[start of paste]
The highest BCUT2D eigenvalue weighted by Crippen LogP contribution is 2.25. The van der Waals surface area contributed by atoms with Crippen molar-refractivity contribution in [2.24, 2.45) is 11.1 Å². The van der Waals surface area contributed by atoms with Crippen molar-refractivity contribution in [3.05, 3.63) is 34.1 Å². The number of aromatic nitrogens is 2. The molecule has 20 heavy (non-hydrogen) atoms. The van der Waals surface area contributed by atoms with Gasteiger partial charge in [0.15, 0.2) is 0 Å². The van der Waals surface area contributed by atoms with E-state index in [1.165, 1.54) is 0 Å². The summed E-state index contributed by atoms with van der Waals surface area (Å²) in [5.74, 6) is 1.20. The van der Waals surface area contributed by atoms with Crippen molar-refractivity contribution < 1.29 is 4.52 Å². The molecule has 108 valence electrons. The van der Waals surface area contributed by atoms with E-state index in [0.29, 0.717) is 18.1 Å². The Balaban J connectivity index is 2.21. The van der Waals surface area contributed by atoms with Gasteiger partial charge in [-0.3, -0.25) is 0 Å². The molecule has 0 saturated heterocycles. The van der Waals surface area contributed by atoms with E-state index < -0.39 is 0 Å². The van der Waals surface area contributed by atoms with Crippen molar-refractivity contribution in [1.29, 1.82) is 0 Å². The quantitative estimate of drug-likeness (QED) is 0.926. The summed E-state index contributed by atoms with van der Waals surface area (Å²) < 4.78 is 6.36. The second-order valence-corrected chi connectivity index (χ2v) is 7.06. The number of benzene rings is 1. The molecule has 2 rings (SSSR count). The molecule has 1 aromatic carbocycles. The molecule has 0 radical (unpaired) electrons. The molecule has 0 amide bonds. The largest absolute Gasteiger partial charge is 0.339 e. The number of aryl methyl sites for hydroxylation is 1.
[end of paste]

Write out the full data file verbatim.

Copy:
The highest BCUT2D eigenvalue weighted by Crippen LogP contribution is 2.25. The van der Waals surface area contributed by atoms with Crippen molar-refractivity contribution in [2.24, 2.45) is 11.1 Å². The van der Waals surface area contributed by atoms with Crippen molar-refractivity contribution in [3.05, 3.63) is 34.1 Å². The number of aromatic nitrogens is 2. The molecule has 20 heavy (non-hydrogen) atoms. The van der Waals surface area contributed by atoms with Gasteiger partial charge in [0.15, 0.2) is 0 Å². The van der Waals surface area contributed by atoms with E-state index in [1.165, 1.54) is 0 Å². The summed E-state index contributed by atoms with van der Waals surface area (Å²) in [5.74, 6) is 1.20. The van der Waals surface area contributed by atoms with Crippen molar-refractivity contribution < 1.29 is 4.52 Å². The molecule has 108 valence electrons. The van der Waals surface area contributed by atoms with E-state index in [0.29, 0.717) is 18.1 Å². The Balaban J connectivity index is 2.21. The van der Waals surface area contributed by atoms with Gasteiger partial charge in [-0.3, -0.25) is 0 Å². The molecule has 0 saturated heterocycles. The van der Waals surface area contributed by atoms with E-state index < -0.39 is 0 Å². The van der Waals surface area contributed by atoms with Crippen molar-refractivity contribution in [1.29, 1.82) is 0 Å². The quantitative estimate of drug-likeness (QED) is 0.926. The summed E-state index contributed by atoms with van der Waals surface area (Å²) < 4.78 is 6.36. The second-order valence-corrected chi connectivity index (χ2v) is 7.06. The number of benzene rings is 1. The molecule has 2 rings (SSSR count). The molecule has 1 aromatic carbocycles. The molecule has 0 radical (unpaired) electrons. The molecule has 0 amide bonds. The largest absolute Gasteiger partial charge is 0.339 e. The number of aryl methyl sites for hydroxylation is 1.